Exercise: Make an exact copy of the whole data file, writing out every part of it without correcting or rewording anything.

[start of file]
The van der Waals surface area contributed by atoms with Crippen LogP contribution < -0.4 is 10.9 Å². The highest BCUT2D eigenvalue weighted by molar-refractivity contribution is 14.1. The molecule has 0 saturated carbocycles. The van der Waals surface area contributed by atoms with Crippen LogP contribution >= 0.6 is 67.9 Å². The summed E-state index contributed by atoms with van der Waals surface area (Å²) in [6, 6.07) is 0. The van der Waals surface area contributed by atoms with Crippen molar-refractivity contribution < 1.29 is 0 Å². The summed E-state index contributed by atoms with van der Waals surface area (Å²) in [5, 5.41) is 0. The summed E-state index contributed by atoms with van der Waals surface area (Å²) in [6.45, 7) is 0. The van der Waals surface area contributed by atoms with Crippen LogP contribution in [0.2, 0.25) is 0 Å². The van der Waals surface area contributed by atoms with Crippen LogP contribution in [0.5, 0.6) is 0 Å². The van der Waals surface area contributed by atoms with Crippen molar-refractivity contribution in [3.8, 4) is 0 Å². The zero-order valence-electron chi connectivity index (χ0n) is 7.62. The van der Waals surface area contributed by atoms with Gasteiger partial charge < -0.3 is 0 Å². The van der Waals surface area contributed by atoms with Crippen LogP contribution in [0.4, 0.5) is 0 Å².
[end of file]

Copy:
The van der Waals surface area contributed by atoms with Crippen LogP contribution < -0.4 is 10.9 Å². The highest BCUT2D eigenvalue weighted by molar-refractivity contribution is 14.1. The molecule has 0 saturated carbocycles. The van der Waals surface area contributed by atoms with Crippen LogP contribution >= 0.6 is 67.9 Å². The summed E-state index contributed by atoms with van der Waals surface area (Å²) in [6, 6.07) is 0. The van der Waals surface area contributed by atoms with Crippen molar-refractivity contribution < 1.29 is 0 Å². The summed E-state index contributed by atoms with van der Waals surface area (Å²) in [5, 5.41) is 0. The summed E-state index contributed by atoms with van der Waals surface area (Å²) in [6.45, 7) is 0. The van der Waals surface area contributed by atoms with Crippen LogP contribution in [0.2, 0.25) is 0 Å². The van der Waals surface area contributed by atoms with Crippen LogP contribution in [0.5, 0.6) is 0 Å². The van der Waals surface area contributed by atoms with Crippen molar-refractivity contribution in [3.8, 4) is 0 Å². The zero-order valence-electron chi connectivity index (χ0n) is 7.62. The van der Waals surface area contributed by atoms with Gasteiger partial charge < -0.3 is 0 Å². The van der Waals surface area contributed by atoms with Crippen LogP contribution in [0.4, 0.5) is 0 Å².